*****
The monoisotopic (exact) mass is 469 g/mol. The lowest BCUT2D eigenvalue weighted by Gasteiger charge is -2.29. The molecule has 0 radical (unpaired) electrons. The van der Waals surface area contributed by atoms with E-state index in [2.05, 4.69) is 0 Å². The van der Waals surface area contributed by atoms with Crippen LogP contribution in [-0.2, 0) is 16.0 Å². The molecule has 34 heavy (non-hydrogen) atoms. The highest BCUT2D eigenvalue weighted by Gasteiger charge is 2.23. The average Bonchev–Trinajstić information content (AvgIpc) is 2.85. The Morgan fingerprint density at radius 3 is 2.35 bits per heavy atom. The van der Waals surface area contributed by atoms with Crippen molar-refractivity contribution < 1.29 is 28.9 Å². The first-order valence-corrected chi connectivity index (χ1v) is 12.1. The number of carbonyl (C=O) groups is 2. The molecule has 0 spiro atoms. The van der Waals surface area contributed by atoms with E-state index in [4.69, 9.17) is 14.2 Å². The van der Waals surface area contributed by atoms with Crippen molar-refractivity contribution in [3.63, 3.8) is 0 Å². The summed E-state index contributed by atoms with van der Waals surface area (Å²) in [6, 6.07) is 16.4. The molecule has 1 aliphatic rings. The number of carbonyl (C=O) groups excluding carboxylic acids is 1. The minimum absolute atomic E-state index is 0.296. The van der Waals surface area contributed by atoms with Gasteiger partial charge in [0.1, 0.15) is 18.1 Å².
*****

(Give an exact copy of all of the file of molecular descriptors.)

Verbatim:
The monoisotopic (exact) mass is 469 g/mol. The lowest BCUT2D eigenvalue weighted by Gasteiger charge is -2.29. The molecule has 0 radical (unpaired) electrons. The van der Waals surface area contributed by atoms with E-state index in [2.05, 4.69) is 0 Å². The van der Waals surface area contributed by atoms with Crippen LogP contribution in [-0.2, 0) is 16.0 Å². The molecule has 34 heavy (non-hydrogen) atoms. The highest BCUT2D eigenvalue weighted by Gasteiger charge is 2.23. The average Bonchev–Trinajstić information content (AvgIpc) is 2.85. The Morgan fingerprint density at radius 3 is 2.35 bits per heavy atom. The van der Waals surface area contributed by atoms with Crippen molar-refractivity contribution < 1.29 is 28.9 Å². The first-order valence-corrected chi connectivity index (χ1v) is 12.1. The number of carbonyl (C=O) groups is 2. The molecule has 0 spiro atoms. The van der Waals surface area contributed by atoms with E-state index in [4.69, 9.17) is 14.2 Å². The van der Waals surface area contributed by atoms with Crippen molar-refractivity contribution in [3.63, 3.8) is 0 Å². The summed E-state index contributed by atoms with van der Waals surface area (Å²) in [6, 6.07) is 16.4. The molecule has 1 aliphatic rings. The number of carbonyl (C=O) groups excluding carboxylic acids is 1. The minimum absolute atomic E-state index is 0.296. The van der Waals surface area contributed by atoms with Gasteiger partial charge in [0.1, 0.15) is 18.1 Å².